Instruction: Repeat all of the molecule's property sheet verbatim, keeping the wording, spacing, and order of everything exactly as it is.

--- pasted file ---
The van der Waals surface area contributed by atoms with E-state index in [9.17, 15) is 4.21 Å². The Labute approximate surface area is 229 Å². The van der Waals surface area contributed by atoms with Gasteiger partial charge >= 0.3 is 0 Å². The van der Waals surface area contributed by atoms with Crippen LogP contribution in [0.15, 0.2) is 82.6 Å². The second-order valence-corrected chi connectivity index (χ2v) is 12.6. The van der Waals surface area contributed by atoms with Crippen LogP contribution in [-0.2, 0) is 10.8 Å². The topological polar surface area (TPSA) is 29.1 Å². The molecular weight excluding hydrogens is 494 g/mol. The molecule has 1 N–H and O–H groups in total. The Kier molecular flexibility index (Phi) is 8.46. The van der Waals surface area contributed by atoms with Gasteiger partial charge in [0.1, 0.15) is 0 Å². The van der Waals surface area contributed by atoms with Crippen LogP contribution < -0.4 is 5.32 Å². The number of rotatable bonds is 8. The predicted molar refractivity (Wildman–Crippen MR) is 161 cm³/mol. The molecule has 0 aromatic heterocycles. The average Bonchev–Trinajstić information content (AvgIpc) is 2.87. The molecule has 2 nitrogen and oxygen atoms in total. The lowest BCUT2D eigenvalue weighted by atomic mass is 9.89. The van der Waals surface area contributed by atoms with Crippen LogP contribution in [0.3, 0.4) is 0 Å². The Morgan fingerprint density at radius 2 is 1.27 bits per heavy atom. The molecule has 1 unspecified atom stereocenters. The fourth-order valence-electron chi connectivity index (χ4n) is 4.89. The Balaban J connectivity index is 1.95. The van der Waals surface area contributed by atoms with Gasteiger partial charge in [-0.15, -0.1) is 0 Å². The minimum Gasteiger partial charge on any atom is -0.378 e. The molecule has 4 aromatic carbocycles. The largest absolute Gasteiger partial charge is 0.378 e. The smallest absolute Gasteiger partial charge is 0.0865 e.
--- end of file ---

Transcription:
The van der Waals surface area contributed by atoms with E-state index in [9.17, 15) is 4.21 Å². The Labute approximate surface area is 229 Å². The van der Waals surface area contributed by atoms with Gasteiger partial charge >= 0.3 is 0 Å². The van der Waals surface area contributed by atoms with Crippen LogP contribution in [0.15, 0.2) is 82.6 Å². The second-order valence-corrected chi connectivity index (χ2v) is 12.6. The van der Waals surface area contributed by atoms with Crippen LogP contribution in [-0.2, 0) is 10.8 Å². The topological polar surface area (TPSA) is 29.1 Å². The molecular weight excluding hydrogens is 494 g/mol. The molecule has 1 N–H and O–H groups in total. The Kier molecular flexibility index (Phi) is 8.46. The van der Waals surface area contributed by atoms with Gasteiger partial charge in [0.1, 0.15) is 0 Å². The van der Waals surface area contributed by atoms with Crippen LogP contribution < -0.4 is 5.32 Å². The number of rotatable bonds is 8. The predicted molar refractivity (Wildman–Crippen MR) is 161 cm³/mol. The molecule has 0 aromatic heterocycles. The average Bonchev–Trinajstić information content (AvgIpc) is 2.87. The molecule has 2 nitrogen and oxygen atoms in total. The lowest BCUT2D eigenvalue weighted by atomic mass is 9.89. The van der Waals surface area contributed by atoms with Crippen LogP contribution in [0.3, 0.4) is 0 Å². The Morgan fingerprint density at radius 2 is 1.27 bits per heavy atom. The molecule has 1 unspecified atom stereocenters. The fourth-order valence-electron chi connectivity index (χ4n) is 4.89. The Balaban J connectivity index is 1.95. The van der Waals surface area contributed by atoms with Gasteiger partial charge in [-0.15, -0.1) is 0 Å². The minimum Gasteiger partial charge on any atom is -0.378 e. The molecule has 4 aromatic carbocycles. The largest absolute Gasteiger partial charge is 0.378 e. The smallest absolute Gasteiger partial charge is 0.0865 e.